Today, I collected leaf samples from six maple trees using a shotgun.
Well, technically, I didn’t use the shotgun. Dr. William Schuster, the director of Black Rock Forest and an experienced hunter with all of the appropriate certifications, used the shotgun. But the trees he shot at were trees I had marked a couple of days earlier, and the branches he shot down were branches from which I clipped leaves to test as part of my project.
Let me back up a bit. In the 1980s and 90s, ecologists started to take an interest in the canopies of tall trees. They wanted to delve into the canopies of rainforests and examine the complex communities in the tops of redwoods. This interest would develop into the field of canopy research, a collaboration between biologists studying ecosystems and foresters with a deep working understanding of the trees under study.
How does one do research at the top of a tree hundreds of feet tall? Early methods, which included towers built in the middle of the forest and adapted weather balloons, were expensive at best and hazardous at worst. Eventually, scientists improved upon these methods; today, tools such as a lift truck more commonly seen at construction sites carry tree ecologists high into the air. (Black Rock has a lift truck, which I got to ride when a graduate student was using it to track photosynthesis in the canopies of spruce trees last summer. It was more exciting than most amusement park rides.)
But then, what if you want to study leaves, bark, flowers, fungi, or anything else that might be growing at the top of a tree, but don’t have the time and funds to build a tower or borrow a lift truck? What if, just to pick a random example, you’re an undergrad student on a limited budget who needs to collect leaf samples from red maple trees in a specific part of Black Rock Forest, but all of the trees in that area are too tall to reach on your own (even with your trusty friend the pole saw)?
In that case, a shotgun – responsibly used – may be a valuable new friend. One simply aims the gun a high branch and fires a bullet large enough to knock the branch down to the ground. The technique is much easier explained than performed, though; it’s challenging to aim at thin branches over 30 feet in the air, and often takes several trials to not only hit the desired branch, but also hit it at an angle that will bring it down. Dr. Schuster explained to me that the best shotguns for this method are those that shoot a case full of large BBs, metal ball projectiles, in a close pattern. The close proximity of these bullets increases a shooter’s chance of actually knocking down a branch, because one of the BBs will still hit even if the shooter’s aim is slightly off.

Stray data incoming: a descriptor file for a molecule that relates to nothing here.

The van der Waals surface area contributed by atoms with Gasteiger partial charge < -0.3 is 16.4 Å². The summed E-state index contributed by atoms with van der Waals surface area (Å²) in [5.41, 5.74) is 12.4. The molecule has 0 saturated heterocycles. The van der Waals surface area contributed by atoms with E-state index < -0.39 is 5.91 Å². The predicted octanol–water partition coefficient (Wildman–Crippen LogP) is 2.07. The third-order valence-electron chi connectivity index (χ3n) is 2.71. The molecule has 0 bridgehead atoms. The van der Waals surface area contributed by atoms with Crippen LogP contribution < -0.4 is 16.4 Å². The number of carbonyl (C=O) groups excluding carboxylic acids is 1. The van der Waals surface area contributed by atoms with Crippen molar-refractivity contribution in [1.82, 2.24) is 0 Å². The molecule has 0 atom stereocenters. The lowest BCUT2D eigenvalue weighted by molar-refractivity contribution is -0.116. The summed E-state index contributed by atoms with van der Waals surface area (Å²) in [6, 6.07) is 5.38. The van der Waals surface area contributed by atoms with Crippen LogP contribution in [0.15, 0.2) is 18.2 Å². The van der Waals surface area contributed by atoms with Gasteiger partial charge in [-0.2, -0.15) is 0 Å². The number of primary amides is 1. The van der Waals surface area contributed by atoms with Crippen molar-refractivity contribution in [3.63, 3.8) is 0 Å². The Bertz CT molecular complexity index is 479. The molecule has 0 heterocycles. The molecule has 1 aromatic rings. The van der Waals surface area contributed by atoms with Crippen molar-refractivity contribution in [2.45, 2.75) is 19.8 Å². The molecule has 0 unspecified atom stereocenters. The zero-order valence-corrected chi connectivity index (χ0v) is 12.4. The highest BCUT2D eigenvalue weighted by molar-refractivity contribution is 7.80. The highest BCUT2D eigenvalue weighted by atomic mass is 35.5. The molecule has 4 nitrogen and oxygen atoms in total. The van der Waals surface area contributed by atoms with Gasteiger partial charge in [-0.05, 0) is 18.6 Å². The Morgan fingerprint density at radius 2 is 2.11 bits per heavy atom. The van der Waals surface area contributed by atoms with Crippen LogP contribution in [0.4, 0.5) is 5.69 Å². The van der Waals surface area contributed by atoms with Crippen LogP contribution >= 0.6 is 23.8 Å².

Ecologists working at Black Rock Forest have used this method for years, even since before the Consortium was founded. The forest actually owns its own shotgun and BBs; the gun is kept in a secure location and locked, so that only specific staffers who have received training can use it. Researchers are also careful to consider their environment when shooting branches, by picking up shot casings rather than leaving them to litter the forest. I have helped with this part of the process twice now (Dr. Schuster also shot a few branches for me a couple of weeks ago in a different part of the forest), and am becoming adept at spotting the bright red cases amid the forest debris.
Here’s what the process looks like in a short clip; Dr. Schuster demonstrates the trial and error of aiming for high branches (warning for a loud noise):
But sometimes, a researcher can shoot down a branch on their first try, as Dr. Schuster does here (again, warning for a loud noise):
Shotgun sampling is an exciting means of collecting leaf samples – it’s certainly much louder than my usual clippers and pole saw method. Yet with great branch height comes great responsibility. As Dr. Schuster and I returned to the Black Rock science center after shooting branches, he realized that his car was low on gas, so he instead drove to the edge of the forest and we waited for another staffer to help us out. While we waited, he turned on the local radio station – which was playing live coverage of the shooting that occurred this afternoon at the office of a local newspaper in Annapolis, Maryland. In Dr. Schuster’s hands, a shotgun is a tool for science, but in another person’s hands, this tool quickly becomes a deadly weapon.
We sat in silence for at least half an hour, listening to the broadcast. I imagined myself in that Annapolis newsroom. I imagined a shooter invading a Bwog pitch meeting. I imagined a hundred other scenarios until the shotgun in the back of the car felt less like a fun toy and more like a heavy weight, pulling me down beneath the dirt.
Sometimes, just because something can be a useful tool for science doesn’t mean it should be. If stricter firearm regulations were imposed, ecologists could always find other ways of collecting branches from tree canopies. The Annapolis journalists can’t recover so easily.
Photo and videos via Betsy Ladyzhets
This is an excellent article! These suggestions will undoubtedly be implemented into my shooting. I miss a lot of shots, but it gets better every year because I try to practice as much as I can during the summer.